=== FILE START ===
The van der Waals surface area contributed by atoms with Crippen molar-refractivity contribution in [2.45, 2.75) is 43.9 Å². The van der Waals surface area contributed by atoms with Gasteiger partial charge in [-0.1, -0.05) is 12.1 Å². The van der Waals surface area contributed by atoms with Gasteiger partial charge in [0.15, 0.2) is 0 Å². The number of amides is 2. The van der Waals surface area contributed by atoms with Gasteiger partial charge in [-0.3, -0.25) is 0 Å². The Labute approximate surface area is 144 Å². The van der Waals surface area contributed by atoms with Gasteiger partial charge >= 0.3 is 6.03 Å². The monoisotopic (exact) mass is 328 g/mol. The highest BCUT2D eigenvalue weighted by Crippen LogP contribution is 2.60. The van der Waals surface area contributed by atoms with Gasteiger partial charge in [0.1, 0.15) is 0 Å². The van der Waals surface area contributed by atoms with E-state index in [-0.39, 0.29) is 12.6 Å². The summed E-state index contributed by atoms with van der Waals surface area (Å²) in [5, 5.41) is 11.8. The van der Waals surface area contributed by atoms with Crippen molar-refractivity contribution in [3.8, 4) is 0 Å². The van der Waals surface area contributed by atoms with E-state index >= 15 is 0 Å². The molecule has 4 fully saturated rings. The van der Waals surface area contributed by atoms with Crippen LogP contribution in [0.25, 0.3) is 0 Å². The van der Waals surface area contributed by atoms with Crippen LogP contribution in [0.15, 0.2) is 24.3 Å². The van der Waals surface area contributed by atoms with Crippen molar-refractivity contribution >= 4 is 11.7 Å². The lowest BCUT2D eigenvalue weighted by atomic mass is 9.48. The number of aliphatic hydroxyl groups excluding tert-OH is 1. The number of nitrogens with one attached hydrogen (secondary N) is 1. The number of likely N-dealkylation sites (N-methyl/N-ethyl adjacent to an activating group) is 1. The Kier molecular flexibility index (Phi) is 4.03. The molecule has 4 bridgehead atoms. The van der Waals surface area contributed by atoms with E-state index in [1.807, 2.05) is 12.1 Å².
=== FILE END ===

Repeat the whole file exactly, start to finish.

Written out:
The van der Waals surface area contributed by atoms with Crippen molar-refractivity contribution in [2.45, 2.75) is 43.9 Å². The van der Waals surface area contributed by atoms with Gasteiger partial charge in [-0.1, -0.05) is 12.1 Å². The van der Waals surface area contributed by atoms with Gasteiger partial charge in [0.15, 0.2) is 0 Å². The number of amides is 2. The van der Waals surface area contributed by atoms with Gasteiger partial charge in [-0.3, -0.25) is 0 Å². The Labute approximate surface area is 144 Å². The van der Waals surface area contributed by atoms with Gasteiger partial charge >= 0.3 is 6.03 Å². The monoisotopic (exact) mass is 328 g/mol. The highest BCUT2D eigenvalue weighted by Crippen LogP contribution is 2.60. The van der Waals surface area contributed by atoms with Gasteiger partial charge in [0.1, 0.15) is 0 Å². The van der Waals surface area contributed by atoms with E-state index in [-0.39, 0.29) is 12.6 Å². The summed E-state index contributed by atoms with van der Waals surface area (Å²) in [5, 5.41) is 11.8. The van der Waals surface area contributed by atoms with Crippen molar-refractivity contribution in [3.8, 4) is 0 Å². The van der Waals surface area contributed by atoms with E-state index >= 15 is 0 Å². The molecule has 4 fully saturated rings. The van der Waals surface area contributed by atoms with Crippen LogP contribution in [0.25, 0.3) is 0 Å². The van der Waals surface area contributed by atoms with Crippen LogP contribution in [0.15, 0.2) is 24.3 Å². The van der Waals surface area contributed by atoms with Crippen molar-refractivity contribution >= 4 is 11.7 Å². The lowest BCUT2D eigenvalue weighted by atomic mass is 9.48. The number of aliphatic hydroxyl groups excluding tert-OH is 1. The number of nitrogens with one attached hydrogen (secondary N) is 1. The number of likely N-dealkylation sites (N-methyl/N-ethyl adjacent to an activating group) is 1. The Kier molecular flexibility index (Phi) is 4.03. The molecule has 4 bridgehead atoms. The van der Waals surface area contributed by atoms with E-state index in [1.807, 2.05) is 12.1 Å².